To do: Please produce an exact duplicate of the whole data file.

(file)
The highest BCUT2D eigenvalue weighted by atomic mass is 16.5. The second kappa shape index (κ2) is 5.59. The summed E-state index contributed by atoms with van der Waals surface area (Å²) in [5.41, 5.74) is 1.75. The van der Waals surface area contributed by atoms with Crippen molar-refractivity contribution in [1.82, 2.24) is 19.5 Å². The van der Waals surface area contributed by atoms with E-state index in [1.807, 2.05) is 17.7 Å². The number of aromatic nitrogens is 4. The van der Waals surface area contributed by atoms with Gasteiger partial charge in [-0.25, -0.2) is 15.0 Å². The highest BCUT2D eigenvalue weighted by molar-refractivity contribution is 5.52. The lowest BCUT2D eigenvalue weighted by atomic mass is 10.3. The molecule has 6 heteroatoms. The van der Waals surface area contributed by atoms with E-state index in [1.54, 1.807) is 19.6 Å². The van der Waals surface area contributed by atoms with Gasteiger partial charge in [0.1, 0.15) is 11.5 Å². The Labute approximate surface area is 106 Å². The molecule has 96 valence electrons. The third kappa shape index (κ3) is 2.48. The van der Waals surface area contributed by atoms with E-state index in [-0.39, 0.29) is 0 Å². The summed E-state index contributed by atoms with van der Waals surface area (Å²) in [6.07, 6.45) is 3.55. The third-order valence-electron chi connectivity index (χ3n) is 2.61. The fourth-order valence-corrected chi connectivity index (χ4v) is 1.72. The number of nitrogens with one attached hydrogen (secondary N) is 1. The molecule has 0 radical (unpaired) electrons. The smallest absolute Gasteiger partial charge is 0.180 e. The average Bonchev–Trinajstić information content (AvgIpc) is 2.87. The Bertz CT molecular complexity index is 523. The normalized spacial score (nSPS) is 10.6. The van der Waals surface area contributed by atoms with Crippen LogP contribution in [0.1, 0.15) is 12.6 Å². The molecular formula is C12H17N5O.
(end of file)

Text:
The highest BCUT2D eigenvalue weighted by atomic mass is 16.5. The second kappa shape index (κ2) is 5.59. The summed E-state index contributed by atoms with van der Waals surface area (Å²) in [5.41, 5.74) is 1.75. The van der Waals surface area contributed by atoms with Crippen molar-refractivity contribution in [1.82, 2.24) is 19.5 Å². The van der Waals surface area contributed by atoms with E-state index in [1.807, 2.05) is 17.7 Å². The number of aromatic nitrogens is 4. The van der Waals surface area contributed by atoms with Gasteiger partial charge in [-0.25, -0.2) is 15.0 Å². The highest BCUT2D eigenvalue weighted by molar-refractivity contribution is 5.52. The lowest BCUT2D eigenvalue weighted by atomic mass is 10.3. The molecule has 6 heteroatoms. The van der Waals surface area contributed by atoms with E-state index in [1.54, 1.807) is 19.6 Å². The van der Waals surface area contributed by atoms with Gasteiger partial charge in [0.1, 0.15) is 11.5 Å². The Labute approximate surface area is 106 Å². The molecule has 96 valence electrons. The third kappa shape index (κ3) is 2.48. The van der Waals surface area contributed by atoms with E-state index in [-0.39, 0.29) is 0 Å². The summed E-state index contributed by atoms with van der Waals surface area (Å²) in [6.07, 6.45) is 3.55. The third-order valence-electron chi connectivity index (χ3n) is 2.61. The fourth-order valence-corrected chi connectivity index (χ4v) is 1.72. The number of nitrogens with one attached hydrogen (secondary N) is 1. The molecule has 0 radical (unpaired) electrons. The smallest absolute Gasteiger partial charge is 0.180 e. The average Bonchev–Trinajstić information content (AvgIpc) is 2.87. The Bertz CT molecular complexity index is 523. The normalized spacial score (nSPS) is 10.6. The van der Waals surface area contributed by atoms with Crippen LogP contribution in [0.1, 0.15) is 12.6 Å². The molecular formula is C12H17N5O.